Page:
The excluded remain so, but the fight for Forgotten Ltd remains

Many people have tuned in to see money expert Martin Lewis campaign for the people excluded from Government help and assistance during the Covid-19 crisis.

Are you seeing #excluded everywhere and want to understand the issue or lend a hand to the cause? Here’s the low down on it directly from Forgotten Ltd.

Founded by Gina Broadhurst and Philippa Lurcock in April 2020, the #ForgottenLtd campaign continues to lobby Rishi Sunak and the Conservative government on a daily basis, calling for fairness and equality for small limited companies excluded by the UK Government’s coronavirus financial support packages.

There are 2 million small limited companies in the UK, and they employ 7.6 million people. 700k of these companies are sole director businesses. 

A threat to the backbone of the British economy – the issue

This group have been called the ‘backbone of the British economy’, are seen as entrepreneurs and risk takers and were a key component of the 2008 recession recovery plan, following the banking crisis. They inhabit every constituency in the land and contribute positively to local communities and the economy.

Until 2020, the Conservative party had regarded small business owners as a core part of their voter base and had propagated the idea that the Conservatives were the ‘party of small business’ – and this had reaped votes, even when corporation/dividend tax rises and IR35 were brought in over successive years. 

However, in the past 11 months, this collaborative relationship has been badly damaged. When the Chancellor announced the coronavirus finance packages that were being made available to businesses in the UK in March last year, he made a mistake. He omitted to put in place a specific scheme that would support small limited company directors and their businesses.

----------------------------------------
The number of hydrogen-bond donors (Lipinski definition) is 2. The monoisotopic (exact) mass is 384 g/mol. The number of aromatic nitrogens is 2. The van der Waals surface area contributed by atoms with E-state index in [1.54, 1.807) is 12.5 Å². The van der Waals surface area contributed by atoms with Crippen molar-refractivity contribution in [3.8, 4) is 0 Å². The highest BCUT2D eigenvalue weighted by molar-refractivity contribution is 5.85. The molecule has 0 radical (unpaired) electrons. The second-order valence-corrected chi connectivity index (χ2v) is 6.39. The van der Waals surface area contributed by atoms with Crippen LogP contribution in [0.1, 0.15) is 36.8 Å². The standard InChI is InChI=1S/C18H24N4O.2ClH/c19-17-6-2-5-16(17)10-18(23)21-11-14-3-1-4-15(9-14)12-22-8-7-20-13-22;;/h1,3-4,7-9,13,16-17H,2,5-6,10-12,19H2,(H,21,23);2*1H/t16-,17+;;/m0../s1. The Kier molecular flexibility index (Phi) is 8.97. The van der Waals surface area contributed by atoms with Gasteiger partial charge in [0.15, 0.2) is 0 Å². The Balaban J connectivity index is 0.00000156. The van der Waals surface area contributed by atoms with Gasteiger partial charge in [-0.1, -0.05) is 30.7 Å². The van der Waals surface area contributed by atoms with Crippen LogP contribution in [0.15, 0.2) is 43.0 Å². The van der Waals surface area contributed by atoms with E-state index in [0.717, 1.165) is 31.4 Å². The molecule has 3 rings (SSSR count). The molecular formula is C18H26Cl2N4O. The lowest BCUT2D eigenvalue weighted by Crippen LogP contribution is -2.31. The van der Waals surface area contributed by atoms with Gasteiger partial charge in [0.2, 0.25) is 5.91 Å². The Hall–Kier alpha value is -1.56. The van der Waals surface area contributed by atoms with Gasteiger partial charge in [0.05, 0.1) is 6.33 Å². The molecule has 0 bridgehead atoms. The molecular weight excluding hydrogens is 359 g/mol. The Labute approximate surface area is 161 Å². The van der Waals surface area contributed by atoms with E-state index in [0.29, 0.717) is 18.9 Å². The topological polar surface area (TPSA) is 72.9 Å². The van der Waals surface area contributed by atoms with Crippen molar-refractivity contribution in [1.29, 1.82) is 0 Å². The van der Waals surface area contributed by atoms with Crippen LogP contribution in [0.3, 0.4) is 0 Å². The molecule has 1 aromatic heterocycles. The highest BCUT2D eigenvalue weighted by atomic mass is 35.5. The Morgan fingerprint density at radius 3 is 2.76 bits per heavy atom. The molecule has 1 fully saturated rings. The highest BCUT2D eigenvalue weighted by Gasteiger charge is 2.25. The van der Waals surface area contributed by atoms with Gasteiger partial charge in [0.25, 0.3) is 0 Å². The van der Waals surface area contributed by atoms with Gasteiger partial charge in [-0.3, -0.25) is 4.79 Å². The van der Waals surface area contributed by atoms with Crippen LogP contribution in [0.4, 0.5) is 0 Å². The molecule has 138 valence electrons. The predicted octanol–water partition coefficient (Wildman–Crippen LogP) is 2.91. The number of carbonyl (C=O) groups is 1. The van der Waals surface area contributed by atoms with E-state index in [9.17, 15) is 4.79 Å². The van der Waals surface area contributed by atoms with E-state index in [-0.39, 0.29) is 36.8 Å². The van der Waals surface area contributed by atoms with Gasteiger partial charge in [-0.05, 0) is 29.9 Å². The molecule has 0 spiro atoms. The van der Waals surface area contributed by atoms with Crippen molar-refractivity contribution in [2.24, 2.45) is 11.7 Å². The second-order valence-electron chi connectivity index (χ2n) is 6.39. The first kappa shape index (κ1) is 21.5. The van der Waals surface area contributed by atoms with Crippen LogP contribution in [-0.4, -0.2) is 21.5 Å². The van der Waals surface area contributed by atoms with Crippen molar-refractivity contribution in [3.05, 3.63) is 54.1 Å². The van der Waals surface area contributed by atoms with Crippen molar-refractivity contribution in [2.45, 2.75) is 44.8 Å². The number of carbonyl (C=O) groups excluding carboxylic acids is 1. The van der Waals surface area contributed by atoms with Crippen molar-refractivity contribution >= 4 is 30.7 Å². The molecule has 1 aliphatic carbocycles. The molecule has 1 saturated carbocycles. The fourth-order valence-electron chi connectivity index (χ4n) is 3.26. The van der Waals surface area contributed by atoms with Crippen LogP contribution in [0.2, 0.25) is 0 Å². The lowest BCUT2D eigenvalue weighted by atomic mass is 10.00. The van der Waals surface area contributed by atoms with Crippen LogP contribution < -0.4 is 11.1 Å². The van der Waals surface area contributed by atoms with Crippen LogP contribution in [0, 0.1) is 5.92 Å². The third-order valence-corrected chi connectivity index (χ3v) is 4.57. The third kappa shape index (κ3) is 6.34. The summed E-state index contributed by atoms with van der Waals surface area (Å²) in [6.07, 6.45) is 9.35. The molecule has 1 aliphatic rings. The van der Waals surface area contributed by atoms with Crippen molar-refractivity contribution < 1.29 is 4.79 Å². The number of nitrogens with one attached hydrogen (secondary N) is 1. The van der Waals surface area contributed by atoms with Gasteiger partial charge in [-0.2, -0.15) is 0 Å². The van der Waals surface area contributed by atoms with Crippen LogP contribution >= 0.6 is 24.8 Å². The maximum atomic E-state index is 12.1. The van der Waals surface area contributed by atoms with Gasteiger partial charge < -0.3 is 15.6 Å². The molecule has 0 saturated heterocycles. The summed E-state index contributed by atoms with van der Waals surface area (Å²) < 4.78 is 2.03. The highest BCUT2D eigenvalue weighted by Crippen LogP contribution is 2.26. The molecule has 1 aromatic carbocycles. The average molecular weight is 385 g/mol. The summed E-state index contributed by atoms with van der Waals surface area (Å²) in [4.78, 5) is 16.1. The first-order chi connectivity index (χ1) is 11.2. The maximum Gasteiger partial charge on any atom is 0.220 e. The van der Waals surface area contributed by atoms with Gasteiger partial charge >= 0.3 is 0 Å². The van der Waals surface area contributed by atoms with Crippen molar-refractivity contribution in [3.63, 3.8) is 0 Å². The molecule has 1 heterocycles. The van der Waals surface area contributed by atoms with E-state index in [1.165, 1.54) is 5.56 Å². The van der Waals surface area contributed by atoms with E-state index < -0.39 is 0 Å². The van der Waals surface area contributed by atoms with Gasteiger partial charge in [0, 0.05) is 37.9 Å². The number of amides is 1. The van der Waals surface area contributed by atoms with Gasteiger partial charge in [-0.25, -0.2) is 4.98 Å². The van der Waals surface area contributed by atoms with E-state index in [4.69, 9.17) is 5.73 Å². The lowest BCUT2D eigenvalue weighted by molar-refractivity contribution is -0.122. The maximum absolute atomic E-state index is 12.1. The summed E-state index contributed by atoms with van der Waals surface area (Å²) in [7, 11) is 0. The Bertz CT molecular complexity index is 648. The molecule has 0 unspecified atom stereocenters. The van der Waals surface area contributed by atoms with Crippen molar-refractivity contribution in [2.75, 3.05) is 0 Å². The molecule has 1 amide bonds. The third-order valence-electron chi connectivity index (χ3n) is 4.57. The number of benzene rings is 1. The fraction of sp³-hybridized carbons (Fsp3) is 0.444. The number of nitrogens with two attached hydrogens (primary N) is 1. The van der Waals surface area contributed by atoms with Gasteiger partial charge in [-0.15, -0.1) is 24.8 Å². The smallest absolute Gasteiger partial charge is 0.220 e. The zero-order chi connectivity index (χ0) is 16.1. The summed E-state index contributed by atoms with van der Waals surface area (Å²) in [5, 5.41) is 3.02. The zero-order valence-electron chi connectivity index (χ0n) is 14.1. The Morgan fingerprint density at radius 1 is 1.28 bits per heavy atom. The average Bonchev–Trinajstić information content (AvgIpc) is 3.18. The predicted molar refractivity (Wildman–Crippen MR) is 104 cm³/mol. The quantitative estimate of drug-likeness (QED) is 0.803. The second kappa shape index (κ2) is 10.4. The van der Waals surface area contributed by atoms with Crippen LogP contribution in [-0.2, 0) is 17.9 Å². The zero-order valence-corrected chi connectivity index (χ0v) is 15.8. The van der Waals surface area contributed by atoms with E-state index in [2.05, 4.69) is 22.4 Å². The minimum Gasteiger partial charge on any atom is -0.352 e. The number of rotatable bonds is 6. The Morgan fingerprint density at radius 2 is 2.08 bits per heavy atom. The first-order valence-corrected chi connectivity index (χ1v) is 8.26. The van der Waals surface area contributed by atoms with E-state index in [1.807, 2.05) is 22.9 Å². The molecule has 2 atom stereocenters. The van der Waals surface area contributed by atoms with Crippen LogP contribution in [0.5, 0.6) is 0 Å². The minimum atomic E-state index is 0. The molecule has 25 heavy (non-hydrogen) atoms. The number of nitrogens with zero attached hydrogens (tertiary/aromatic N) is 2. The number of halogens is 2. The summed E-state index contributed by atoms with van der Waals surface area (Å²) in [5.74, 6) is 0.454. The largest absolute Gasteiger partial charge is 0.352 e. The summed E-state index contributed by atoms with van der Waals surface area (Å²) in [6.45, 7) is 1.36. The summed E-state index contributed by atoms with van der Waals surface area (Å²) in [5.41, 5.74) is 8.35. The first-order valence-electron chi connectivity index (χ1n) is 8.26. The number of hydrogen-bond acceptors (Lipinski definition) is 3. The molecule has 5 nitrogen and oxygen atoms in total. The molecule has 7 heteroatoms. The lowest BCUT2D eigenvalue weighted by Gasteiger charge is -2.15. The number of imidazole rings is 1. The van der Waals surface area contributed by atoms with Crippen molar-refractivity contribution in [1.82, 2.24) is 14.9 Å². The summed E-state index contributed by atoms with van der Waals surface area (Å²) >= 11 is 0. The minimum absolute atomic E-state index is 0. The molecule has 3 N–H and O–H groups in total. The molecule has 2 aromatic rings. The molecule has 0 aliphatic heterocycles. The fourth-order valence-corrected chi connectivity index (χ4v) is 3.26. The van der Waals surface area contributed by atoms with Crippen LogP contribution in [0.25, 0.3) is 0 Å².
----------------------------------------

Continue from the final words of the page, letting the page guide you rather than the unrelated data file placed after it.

As a consequence: Home based businesses did not qualify for the business grants offered Limited company directors did not qualify for SEISS Limited company directors did qualify for CJRS – but only for the PAYE element of income Limited company directors could not work if they accepted CJRS

In addition, during the months since then, the Government has vilified limited company directors as tax dodgers, fraudsters and fat cats – when the reality is that most company directors use the limited company status to protect their homes and families, because their clients will only work with a limited company, or because their income is unpredictable. The average income of a small limited company director is £38k. The fraud risk in allowing income paid via dividends is extremely small as only the end of year accounts lodged with Companies House could be used to approve any support claims – which is more than is used to verify the SEISS claims being made by the self-employed community.

After 11 months of lobbying the Treasury to make amends, there is still no meaningful support in place for owner-directors and their businesses. To date, a proposal has been put forward, written by tax expert Rebecca Seeley Harris, Re Legal Consulting:  the Directors’ Income Support Scheme proposal (DISS), which was presented to Jesse Norman, Financial Secretary for HM Treasury, late last year by Rebecca, #ForgottenLtd, the FSB and ACCA.

Director’s Income Support Scheme (DISS) – a potential solution

A coalition of small business leaders, tax experts and company directors have mapped out the measures needed to provide support to 2 million actively trading limited companies in the UK, which collectively employ 7.5 million people.